Sunday, March 18, 2007

Fiddler's Green: August V. Kautz

August Valentine Kautz was born on January 5, 1828, in Ispringen, Baden, Germany. His parents immigrated to the United States the same year, and settled in Brown County, Ohio in 1832.

He enlisted as a private in the First Regiment of Ohio Volunteers at the outbreak of the Mexican War, and served in this regiment throughout the war. He received an appointment to the United States Military Academy upon his return, and graduated in 1852. He was assigned to the 4th Infantry Regiment as a second lieutenant upon graduation.

He served with the 4th Infantry in the Washington and Oregon territories during the 1850s, where he was twice wounded during engagements with Indians during the Snake River and Rogue River campaigns. He was promoted to first lieutenant in the 4th Infantry in 1855. In July of 1857, he attempted an ascent of Mount Rainier with a party of four soldiers, an Indian guide and the post doctor of Fort Bellingham. They were forced to turn back before reaching the summit. He was commended during this same year for gallantry by General Scott. Kautz traveled in Europe during 1859 and 1860, returning prior to the outbreak of the Civil War.

Kautz was appointed a captain in the 6th US Cavalry when that unit formed in 1861. He served with the unit from its formation through the Peninsula Campaign, commanding it during the Seven Days Battles.

On September 2, 1862, Kautz was appointed colonel of the 2nd Ohio Cavalry Regiment, and transferred to the western theater of operations just before the battle of South Mountain. His regiment took part in the capture of Monticello, Kentucky on May 1, 1863, and he was brevetted major in the regular army for actions near that location on the 9th of June. The 2nd Ohio was also engaged in the pursuit and capture of Confederate General John Hunt Morgan in July 1863, preventing him from escaping across the Ohio River. He served under the command of Major General Ambrose Burnside during the Knoxville campaign of September to December 1863.

He returned to the eastern theater in 1864, where he initially served as the assistant chief of the Cavalry Bureau to Brigadier General James H. Wilson. He very briefly served as chief of the bureau when Wilson departed to the Army of the Potomac in April, before receiving new orders himself. He commanded the cavalry division of the Army of the James between April and June 1864, and was appointed brigadier general of volunteers on May 7. Kautz entered Petersburg briefly with his command on June 9, 1864, for which he was brevetted lieutenant colonel.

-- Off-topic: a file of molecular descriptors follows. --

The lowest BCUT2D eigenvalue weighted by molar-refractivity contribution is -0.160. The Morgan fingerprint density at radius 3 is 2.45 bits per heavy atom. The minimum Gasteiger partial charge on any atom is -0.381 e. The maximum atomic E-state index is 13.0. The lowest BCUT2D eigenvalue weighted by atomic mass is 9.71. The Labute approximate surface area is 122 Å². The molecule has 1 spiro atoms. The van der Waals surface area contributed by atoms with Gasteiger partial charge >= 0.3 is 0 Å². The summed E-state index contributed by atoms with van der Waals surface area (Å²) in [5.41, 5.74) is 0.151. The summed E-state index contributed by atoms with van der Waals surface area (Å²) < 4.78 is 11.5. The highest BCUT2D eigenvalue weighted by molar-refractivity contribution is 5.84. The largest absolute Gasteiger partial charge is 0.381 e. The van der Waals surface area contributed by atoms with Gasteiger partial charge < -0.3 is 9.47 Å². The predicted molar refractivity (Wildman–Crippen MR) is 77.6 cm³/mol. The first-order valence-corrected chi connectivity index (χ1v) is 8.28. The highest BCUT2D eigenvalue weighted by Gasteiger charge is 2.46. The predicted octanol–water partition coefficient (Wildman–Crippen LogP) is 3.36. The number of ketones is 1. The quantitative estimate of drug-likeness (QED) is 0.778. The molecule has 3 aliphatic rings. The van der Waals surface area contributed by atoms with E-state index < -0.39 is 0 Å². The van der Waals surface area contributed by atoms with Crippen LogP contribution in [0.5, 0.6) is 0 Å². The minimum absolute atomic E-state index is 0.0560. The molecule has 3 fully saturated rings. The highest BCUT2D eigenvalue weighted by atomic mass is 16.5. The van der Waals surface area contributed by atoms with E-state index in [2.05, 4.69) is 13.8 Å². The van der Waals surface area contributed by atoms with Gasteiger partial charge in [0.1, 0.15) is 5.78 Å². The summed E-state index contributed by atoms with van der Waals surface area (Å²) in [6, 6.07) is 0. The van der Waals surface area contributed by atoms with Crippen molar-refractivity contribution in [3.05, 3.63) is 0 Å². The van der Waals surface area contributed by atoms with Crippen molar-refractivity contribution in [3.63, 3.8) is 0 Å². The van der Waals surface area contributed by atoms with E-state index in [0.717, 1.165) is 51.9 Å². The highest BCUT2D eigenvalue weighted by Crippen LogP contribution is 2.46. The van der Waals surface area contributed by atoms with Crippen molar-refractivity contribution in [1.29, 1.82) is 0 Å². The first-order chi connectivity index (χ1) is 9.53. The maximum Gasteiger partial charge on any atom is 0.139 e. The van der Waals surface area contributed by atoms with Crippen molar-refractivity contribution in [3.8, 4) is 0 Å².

His command led the advance during the Wilson raid in late June 1864 to destroy track on the two railroads leading into Petersburg from the south. Although the raid caused a great deal of damage, its perpetrators suffered greatly as well. Eventually cut off and surrounded, Kautz and Wilson lost nearly a third of their force as casualties and prisoners before returning to Union lines.

He was brevetted brigadier general in the regular army on March 13, 1865 and assumed command of a division of colored troops, First Division, XXV Corps. He marched them into Richmond April 3rd. His command was active in the pursuit of Lee’s army until the surrender at Appomattox Court House. He was also brevetted brigadier and major general of the Regular Army or gallant and meritorious service in the field during the war.

When President Lincoln was assassinated, President Andrew Johnson ordered the formation of a military commission to try the accused conspirators. Kautz served as one of the nine officers assigned to the commission until they reached their verdict on June 29, 1865. In July 1865 he briefly served as the military governor of New Orleans to quell rioting there before returning to the western states.

Kautz served the remainder of the career in the southwestern United States. He was appointed lieutenant colonel of the 14th Infantry in 1867, and transferred to the 15th Infantry in 1869. He commanded this regiment on the New Mexico frontier until 1874, establishing the Mescalero Apaches on their reservation from 1870 to1871. In June 1874 he was promoted to colonel of the 8th Infantry, and was placed in command of the Department of Arizona in 1875. He served in California from 1878 to 1886, and in Nebraska from 1887 until his retirement.

Kautz retired from the army in 1892 and moved to Seattle, Washington. He lived there until his death on September 4, 1895, and is buried in Arlington National Cemetery.

He published several books on army duties and customs during and immediately after the Civil War. These included The Company Clerk (1863), Customs of Service for Non-commissioned Officers and Soldiers (1864), and Customs of Service for Officers (1866).

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